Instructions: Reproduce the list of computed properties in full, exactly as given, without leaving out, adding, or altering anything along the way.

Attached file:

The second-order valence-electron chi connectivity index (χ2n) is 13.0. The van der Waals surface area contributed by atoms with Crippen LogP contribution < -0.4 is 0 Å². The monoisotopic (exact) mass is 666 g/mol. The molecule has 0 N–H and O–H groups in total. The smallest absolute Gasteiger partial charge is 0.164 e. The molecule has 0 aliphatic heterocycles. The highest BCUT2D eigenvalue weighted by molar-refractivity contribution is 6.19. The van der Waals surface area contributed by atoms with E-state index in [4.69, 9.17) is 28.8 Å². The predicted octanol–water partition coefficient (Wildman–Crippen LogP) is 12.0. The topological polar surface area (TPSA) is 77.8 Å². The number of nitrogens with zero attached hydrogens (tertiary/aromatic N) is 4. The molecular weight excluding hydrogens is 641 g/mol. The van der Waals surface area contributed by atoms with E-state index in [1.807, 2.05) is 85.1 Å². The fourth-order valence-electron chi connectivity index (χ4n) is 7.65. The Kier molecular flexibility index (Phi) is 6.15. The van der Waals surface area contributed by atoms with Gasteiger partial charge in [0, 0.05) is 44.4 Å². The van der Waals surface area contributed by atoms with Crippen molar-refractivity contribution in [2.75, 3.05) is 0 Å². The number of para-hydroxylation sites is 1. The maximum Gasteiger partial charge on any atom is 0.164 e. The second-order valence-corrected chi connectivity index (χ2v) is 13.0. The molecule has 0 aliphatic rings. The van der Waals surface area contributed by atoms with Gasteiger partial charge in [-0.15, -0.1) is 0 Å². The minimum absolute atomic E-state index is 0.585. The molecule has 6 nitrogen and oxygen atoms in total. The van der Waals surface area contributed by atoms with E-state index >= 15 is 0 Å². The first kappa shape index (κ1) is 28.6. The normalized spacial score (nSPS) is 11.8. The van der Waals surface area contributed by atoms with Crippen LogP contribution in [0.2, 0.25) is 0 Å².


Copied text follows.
The second-order valence-electron chi connectivity index (χ2n) is 13.0. The van der Waals surface area contributed by atoms with Crippen LogP contribution < -0.4 is 0 Å². The monoisotopic (exact) mass is 666 g/mol. The molecule has 0 N–H and O–H groups in total. The smallest absolute Gasteiger partial charge is 0.164 e. The molecule has 0 aliphatic heterocycles. The highest BCUT2D eigenvalue weighted by molar-refractivity contribution is 6.19. The van der Waals surface area contributed by atoms with E-state index in [4.69, 9.17) is 28.8 Å². The predicted octanol–water partition coefficient (Wildman–Crippen LogP) is 12.0. The topological polar surface area (TPSA) is 77.8 Å². The number of nitrogens with zero attached hydrogens (tertiary/aromatic N) is 4. The molecular weight excluding hydrogens is 641 g/mol. The van der Waals surface area contributed by atoms with E-state index in [1.807, 2.05) is 85.1 Å². The fourth-order valence-electron chi connectivity index (χ4n) is 7.65. The Kier molecular flexibility index (Phi) is 6.15. The van der Waals surface area contributed by atoms with Gasteiger partial charge in [0, 0.05) is 44.4 Å². The van der Waals surface area contributed by atoms with Crippen molar-refractivity contribution in [2.75, 3.05) is 0 Å². The number of para-hydroxylation sites is 1. The maximum Gasteiger partial charge on any atom is 0.164 e. The second-order valence-corrected chi connectivity index (χ2v) is 13.0. The molecule has 0 aliphatic rings. The van der Waals surface area contributed by atoms with Gasteiger partial charge in [-0.15, -0.1) is 0 Å². The minimum absolute atomic E-state index is 0.585. The molecule has 6 nitrogen and oxygen atoms in total. The van der Waals surface area contributed by atoms with E-state index >= 15 is 0 Å². The first kappa shape index (κ1) is 28.6. The normalized spacial score (nSPS) is 11.8. The van der Waals surface area contributed by atoms with Crippen LogP contribution in [0.2, 0.25) is 0 Å².